Quote Originally Posted by feklee View Post
    Well, then why does it mention the logic input voltage in quantities of VDD? (VIN = -0.5~VDD+0.5)
    That is the absolute maximum allowable range for voltages going into the input IO pin. This is important for circuits for protecting the IO pin from voltages outside that range, like in an ESD discharge. It isn't what will work for actually communicating data to the chip. For that you need to look for the specifications for high and low logic level input voltages.

  11. #11
    Senior Member
    Join Date
    Jan 2013
    Posts
    154
    @feklee, Paul is right. One can't put a lot of trust in the accuracy of those spec sheets. Also, from post #7, I don't think you've quite got the concept of noise margin or why the level-shifter is helpful (necessary?).

    So, for the sake of my argument, let's assume for the moment that the spec sheet is correct. The relevant spec is listed as "The signal input flip threshold" (even though I've never heard it called that). That spec is saying: the minimum input signal voltage that will be recognized as a logical 1 (high) is 3.4v. The minimum for a logical 0 (low) is 1.6v. Note that these are specified when VDD = 5.0v. If VDD is lower, the both thresholds will be different, probably lower. In-between 1.6v and 3.4v, that's the region where the LED driver is indeterminate.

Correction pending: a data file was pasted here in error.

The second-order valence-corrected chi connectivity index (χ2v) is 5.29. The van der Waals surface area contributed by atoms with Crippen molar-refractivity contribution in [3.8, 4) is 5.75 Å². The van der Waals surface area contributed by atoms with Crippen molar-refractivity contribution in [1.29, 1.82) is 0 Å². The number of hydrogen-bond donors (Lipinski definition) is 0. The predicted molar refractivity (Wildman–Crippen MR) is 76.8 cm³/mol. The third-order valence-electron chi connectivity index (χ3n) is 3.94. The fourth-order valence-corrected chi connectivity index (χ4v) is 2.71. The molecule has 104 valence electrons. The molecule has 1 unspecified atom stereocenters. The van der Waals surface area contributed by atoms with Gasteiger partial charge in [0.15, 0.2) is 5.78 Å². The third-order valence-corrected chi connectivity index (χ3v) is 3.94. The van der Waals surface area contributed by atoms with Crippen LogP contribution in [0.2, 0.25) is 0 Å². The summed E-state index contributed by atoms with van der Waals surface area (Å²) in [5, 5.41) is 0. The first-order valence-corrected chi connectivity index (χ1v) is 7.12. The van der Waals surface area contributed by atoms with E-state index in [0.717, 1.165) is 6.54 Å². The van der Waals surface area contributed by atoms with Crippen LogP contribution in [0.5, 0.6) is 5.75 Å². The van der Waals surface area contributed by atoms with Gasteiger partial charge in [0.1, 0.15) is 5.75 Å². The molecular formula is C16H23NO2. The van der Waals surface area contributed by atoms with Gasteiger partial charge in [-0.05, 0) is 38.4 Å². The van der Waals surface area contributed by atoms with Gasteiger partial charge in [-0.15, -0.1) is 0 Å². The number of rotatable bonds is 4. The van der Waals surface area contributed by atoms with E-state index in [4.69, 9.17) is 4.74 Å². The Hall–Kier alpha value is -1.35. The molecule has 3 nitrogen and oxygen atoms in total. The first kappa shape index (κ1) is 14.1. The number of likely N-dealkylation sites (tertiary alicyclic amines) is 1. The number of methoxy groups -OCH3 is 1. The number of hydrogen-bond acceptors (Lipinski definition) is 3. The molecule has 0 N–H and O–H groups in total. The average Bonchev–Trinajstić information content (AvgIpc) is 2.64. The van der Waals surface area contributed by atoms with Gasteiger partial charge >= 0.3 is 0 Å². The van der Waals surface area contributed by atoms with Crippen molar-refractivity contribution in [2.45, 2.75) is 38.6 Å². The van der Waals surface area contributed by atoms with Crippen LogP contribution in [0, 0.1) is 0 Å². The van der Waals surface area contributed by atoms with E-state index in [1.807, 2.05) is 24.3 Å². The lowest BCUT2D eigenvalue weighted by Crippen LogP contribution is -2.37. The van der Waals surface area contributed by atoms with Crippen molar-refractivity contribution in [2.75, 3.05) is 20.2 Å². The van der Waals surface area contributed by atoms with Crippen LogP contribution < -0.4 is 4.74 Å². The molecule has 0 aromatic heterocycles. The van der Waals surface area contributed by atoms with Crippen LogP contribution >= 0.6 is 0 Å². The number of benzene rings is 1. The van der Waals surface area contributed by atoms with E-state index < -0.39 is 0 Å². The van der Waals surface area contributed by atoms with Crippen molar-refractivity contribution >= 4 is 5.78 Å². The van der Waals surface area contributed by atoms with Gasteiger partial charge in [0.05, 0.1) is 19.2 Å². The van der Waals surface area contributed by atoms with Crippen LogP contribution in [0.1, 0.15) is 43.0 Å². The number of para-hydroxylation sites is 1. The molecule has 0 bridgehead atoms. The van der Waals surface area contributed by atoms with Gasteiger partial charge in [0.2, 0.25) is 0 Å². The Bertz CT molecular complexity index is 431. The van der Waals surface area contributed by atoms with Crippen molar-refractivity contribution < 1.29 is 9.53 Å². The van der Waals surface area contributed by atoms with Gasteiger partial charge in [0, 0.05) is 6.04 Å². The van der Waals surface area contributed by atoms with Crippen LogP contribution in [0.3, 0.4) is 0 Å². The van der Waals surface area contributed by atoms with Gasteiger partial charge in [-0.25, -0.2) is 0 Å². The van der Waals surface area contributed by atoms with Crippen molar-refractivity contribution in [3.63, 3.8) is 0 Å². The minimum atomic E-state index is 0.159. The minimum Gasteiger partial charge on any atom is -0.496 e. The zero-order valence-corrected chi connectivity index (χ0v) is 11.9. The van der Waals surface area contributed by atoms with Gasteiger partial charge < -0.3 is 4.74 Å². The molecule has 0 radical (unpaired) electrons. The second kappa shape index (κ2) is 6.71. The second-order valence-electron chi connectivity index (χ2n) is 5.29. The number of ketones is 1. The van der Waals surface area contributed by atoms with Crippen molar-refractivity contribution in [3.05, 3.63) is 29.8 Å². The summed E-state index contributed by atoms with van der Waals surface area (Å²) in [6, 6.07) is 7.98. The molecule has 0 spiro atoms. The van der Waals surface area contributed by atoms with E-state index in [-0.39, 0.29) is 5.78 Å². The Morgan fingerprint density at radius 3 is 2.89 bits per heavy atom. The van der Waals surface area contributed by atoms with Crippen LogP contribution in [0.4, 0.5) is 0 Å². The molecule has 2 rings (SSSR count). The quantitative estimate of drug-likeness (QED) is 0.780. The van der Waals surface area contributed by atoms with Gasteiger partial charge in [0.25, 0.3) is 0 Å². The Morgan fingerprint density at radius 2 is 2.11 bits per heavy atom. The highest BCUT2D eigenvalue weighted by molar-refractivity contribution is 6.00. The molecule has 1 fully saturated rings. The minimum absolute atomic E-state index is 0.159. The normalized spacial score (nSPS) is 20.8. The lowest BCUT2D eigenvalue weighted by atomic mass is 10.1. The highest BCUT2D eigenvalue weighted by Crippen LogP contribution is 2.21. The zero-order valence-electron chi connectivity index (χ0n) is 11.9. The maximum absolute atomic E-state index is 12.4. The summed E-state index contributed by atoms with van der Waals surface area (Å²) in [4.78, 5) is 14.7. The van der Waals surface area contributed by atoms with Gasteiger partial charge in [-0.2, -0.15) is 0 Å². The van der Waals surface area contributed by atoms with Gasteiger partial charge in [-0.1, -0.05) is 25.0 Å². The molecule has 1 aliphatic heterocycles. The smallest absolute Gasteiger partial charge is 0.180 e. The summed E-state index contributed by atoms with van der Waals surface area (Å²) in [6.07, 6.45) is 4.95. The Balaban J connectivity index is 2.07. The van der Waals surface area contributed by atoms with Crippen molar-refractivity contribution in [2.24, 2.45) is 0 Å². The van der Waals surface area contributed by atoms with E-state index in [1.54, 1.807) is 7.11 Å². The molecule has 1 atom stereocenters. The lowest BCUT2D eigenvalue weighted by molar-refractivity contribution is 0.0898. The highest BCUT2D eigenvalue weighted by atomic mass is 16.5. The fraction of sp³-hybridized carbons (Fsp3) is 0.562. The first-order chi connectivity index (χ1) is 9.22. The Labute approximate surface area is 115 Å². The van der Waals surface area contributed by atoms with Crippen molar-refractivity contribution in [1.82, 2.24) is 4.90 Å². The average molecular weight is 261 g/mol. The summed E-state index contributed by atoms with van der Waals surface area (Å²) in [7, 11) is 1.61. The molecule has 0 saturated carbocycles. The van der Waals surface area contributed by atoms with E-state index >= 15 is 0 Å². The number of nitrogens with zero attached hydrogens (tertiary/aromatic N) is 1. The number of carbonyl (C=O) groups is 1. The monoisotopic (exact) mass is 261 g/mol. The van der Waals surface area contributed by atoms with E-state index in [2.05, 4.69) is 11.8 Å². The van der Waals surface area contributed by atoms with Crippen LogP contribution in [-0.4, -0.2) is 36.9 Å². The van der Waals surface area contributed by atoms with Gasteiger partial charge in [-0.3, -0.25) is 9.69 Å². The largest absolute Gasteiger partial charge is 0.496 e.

Next, look at the output spec for a Teensy 3.2 digital output pin...
    Taken from here (I hope that's right), see page 13.

    Output High Voltage minimum is VDD-0.5v = 3.3 - .5 = 2.8v. This is in the indeterminate region for the LED driver.
    Output Low Voltage maximum is 0.5v. This is a solid LOW for the LED, so no problem here.

    Here's a tutorial that might do a better job of explaining the concept of noise margin than I can.

    You are considering using an Arduino because it is a 5v device. That will definitely work if you don't want to use a level-shifter. However, you'll have much more limited performance, RAM size, Flash size.

    Other alternatives are:
    - the Teensy LC... still 32-bit arm plus has a 1-channel level-shifter built in already.
    - Prop Shield, Low Cost (no Motion Sensors). Has 2 level-shifters.
    - OctoWS2811 Adaptor for Teensy 3.2. Has 8 level-shifters.

  12. #12
    Senior Member+ MichaelMeissner's Avatar
    Join Date
    Nov 2012
    Location
    Ayer Massachussetts
    Posts
    2,786
    Or by a 74AHT125 chip and connect it up between the Teensy and the LEDS:

Posting Permissions

  • You may not post new threads
  • You may not post replies
  • You may not post attachments
  • You may not edit your posts
  •